The launch failure sounds like a major malfunction in the Space-X program. However, in the psychological literature, start failure refers to adult children who leave their family home very late or never leave to live independently from their parents. In a similar context, “boomeranging” refers to those adults who have lived far from home and then, for whatever reason, move back home to their families of origin. In both situations it can be problematic when adult children live at home with their parents.
was planning to write about toddler tantrums today and was reading about individuation, which is the process that begins in infancy and continues throughout childhood where children realize that they are separate beings from and independent of their parents could be. Research on individuation also led me to read more about adults who never quite made it to full independence from their parents.
Economic factors are the main reasons adult children stay at home or return home after a period of independent living. For example, where the cost of living is lower (in the Nordic countries), fewer adults stay at home than in southern Europe. In some countries, such as Italy, they have found that adult child stay-at-home has become part of the culture and that many parents prefer their adult children to stay at home. Education is another important factor that discourages young adults from leaving home. In general, however, increasing age predicts more independent living.
The financial capacity of the parents also plays a role. Higher-income parents are more likely to have grown-up children living at home than lower-income parents. Similarly, parental separation and divorce (particularly when a step-parent moves into the family home) results in earlier departure and a reduced likelihood of returning. So it seems that when married parents seem like a strong, dependable base, their children are more likely to stay.
There are benefits to staying at home, especially for the adult child. There is usually an economic advantage to being able to save money. Many adult children also benefit from the facilities and luxuries available to them at home that they may not have when living independently. Some point to the emotional support parents can continue to provide, and some studies suggest that adult children maintain a closer relationship with their parents after they move away, often choosing to live nearby, for example.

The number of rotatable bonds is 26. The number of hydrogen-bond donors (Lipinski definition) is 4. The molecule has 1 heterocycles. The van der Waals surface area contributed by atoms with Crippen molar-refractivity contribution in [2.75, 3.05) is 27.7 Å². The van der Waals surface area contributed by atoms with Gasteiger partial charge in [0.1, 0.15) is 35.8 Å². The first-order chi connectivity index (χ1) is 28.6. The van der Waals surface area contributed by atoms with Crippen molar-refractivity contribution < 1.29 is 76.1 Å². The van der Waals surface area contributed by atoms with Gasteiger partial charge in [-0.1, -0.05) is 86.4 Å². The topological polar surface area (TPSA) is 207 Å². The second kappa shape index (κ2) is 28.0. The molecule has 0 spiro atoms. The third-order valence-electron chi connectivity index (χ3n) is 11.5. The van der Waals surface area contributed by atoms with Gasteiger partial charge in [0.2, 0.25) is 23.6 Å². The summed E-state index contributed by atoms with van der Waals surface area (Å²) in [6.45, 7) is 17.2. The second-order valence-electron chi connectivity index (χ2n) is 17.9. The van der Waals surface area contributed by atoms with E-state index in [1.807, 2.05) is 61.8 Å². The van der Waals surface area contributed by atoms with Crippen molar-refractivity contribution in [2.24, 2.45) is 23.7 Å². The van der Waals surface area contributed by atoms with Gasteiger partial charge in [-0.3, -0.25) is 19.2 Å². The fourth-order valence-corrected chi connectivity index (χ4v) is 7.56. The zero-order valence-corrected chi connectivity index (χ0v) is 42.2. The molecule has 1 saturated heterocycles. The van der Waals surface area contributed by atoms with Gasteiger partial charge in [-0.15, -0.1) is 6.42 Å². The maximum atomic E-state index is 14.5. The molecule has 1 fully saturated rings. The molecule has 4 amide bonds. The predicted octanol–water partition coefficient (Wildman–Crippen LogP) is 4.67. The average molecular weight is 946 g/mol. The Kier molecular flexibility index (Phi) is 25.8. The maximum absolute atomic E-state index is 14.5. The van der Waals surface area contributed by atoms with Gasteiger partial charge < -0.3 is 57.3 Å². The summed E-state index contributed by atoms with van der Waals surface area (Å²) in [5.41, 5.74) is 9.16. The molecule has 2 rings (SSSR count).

Parents also appreciate the emotional closeness that can be fostered by continuing to live with their adult children, but despite these positive aspects, most studies suggest that non-starting and boomeranging affect both parents and adult children negative impact.
Parents often report that their adult children make little or no financial contribution at all. They also report that, even as they grow up, their children retain their childlike expectation that parents are there to attend to their needs, and so often do little or no chores. Both circumstances put pressure on the parents and can lead to resentment and feelings of being taken advantage of. Parents may feel that their privacy and their own ability to be independent may be limited by the expectation that they will continue to meet their son or daughter’s needs.
It is the delayed process of individuation that can also result in parents continuing to try to educate their adult child and perpetuate old rules and expectations that may have worked in a younger child but may not work in an equal adult. This is a complicated dynamic that can be driven by either the parent or the adult child, or sometimes both. The parents do not “push” the child as he approaches adulthood and/or the child approaching adulthood does not attempt to withdraw from his parents. Competing needs and a lack of clear expectations about how the relationship may need to change as the child progresses into adulthood can often lead to conflict.
This last point is key to adult children being able to stay at home successfully. Both the adult child and the parent need to renegotiate their relationships in which the roles and expectations of each other are clearly defined. Sometimes this can only happen through conflict. Indeed, one study suggests that having and resolving these disagreements is central to allowing adult children to differentiate themselves from their parents and establish their adult identities.
I think that’s what childhood and adolescence are for. Why wait until your child is an adult to encourage them to take on their adult responsibilities? Take the time to encourage independence in your children from an early age and they may be more willing to take their steps into adulthood before you get tired of them and they get tired of you!
https://www.independent.ie/life/family/parenting/why-so-many-irish-children-are-still-living-at-home-well-into-adulthood-and-why-its-bad-for-the-whole-family-41637712.html Why so many Irish children live well into adulthood at home – and why it’s bad for the whole family